SOS Outreach kicks off for season around Lake Tahoe
SOUTH LAKE TAHOE — When Theresa Papandrea transplanted from Colorado to Tahoe’s South Shore four years ago, she was tasked with expanding SOS Outreach programming around the lake. This will be Papandrea’s 12th year working with SOS Outreach in multiple states.
“We rely on coordinators at the schools to help recruit kids that they think would most benefit from the program,” said Papandrea, vice president of youth programs. “SOS Outreach has been in Tahoe for about 12 years, but it’s really taken off in the last five.”
According to SOS Outreach, the organization is “a national youth development nonprofit that utilizes adventure sports to engage at-risk and underserved students in long-term mentorship relationships. The SOS curriculum encourages responsibility, self-confidence, service, and leadership skills by instilling the SOS core values: courage, discipline, integrity, wisdom, compassion, and humility. SOS works with local school districts and youth agencies to identify the students who will benefit most from the structure and consistency of the curriculum. The program encourages students to set and achieve goals while increasing their ability to combat the risk factors they face.”
The local branch of SOS is serving more than 600 students ages 8-18 this winter season. It teaches children to ski or snowboard at six Tahoe ski destinations — Heavenly Mountain Resort, Northstar California, Kirkwood Mountain Resort, Sierra-at-Tahoe Resort, Diamond Peak and Tahoe Donner Downhill Ski Area.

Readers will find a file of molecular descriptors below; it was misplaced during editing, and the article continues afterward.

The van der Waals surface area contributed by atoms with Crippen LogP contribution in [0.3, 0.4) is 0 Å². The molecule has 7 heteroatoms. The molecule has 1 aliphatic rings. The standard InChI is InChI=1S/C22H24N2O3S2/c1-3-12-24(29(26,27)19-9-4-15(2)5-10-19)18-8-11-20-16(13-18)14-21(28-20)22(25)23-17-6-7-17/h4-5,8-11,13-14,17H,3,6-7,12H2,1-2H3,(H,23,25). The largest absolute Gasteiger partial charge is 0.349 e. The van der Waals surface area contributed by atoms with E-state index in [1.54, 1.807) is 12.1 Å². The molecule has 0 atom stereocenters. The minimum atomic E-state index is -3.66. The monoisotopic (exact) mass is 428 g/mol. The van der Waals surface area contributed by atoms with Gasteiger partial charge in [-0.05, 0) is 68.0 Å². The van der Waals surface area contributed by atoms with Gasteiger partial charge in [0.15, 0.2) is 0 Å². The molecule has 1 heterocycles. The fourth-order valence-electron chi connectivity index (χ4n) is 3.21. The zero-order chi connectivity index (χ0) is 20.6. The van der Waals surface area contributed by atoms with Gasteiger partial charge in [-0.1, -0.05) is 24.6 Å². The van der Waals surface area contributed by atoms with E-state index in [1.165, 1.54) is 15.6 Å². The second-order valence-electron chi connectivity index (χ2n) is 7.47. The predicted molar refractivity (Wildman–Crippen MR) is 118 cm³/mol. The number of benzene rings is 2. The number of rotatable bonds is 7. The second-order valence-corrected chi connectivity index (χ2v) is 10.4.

The on-mountain learn-to-ride program kicked off Dec. 6. A second session will begin in February, and spots are still open. A University Program, which focuses on mentoring kids who already know how to ski and snowboard, starts Jan. 9. It already has more than 100 participants registered.
“The session that currently started is full, with 75 kids learning to ride,” Papandrea said. “It’s the largest class ever in Tahoe.”
Emily Abernathy of South Lake Tahoe has worked as a mentor with SOS Outreach for the last six winters. She’s currently working with a group of three girls, aged 9-10. She previously mentored a group of boys, aged 16-18.
“I’ve always been in the Heavenly program,” Abernathy said. “Being a mentor means being there for a child that’s in need, whether it’s a need for education, social or financial reasons. It makes me feel more connected to our community.”
To get involved, email Papandrea at Theresa@sosoutreach.org.
For more information, http://www.sosoutreach.org/program-resources/regional-information/tahoe.
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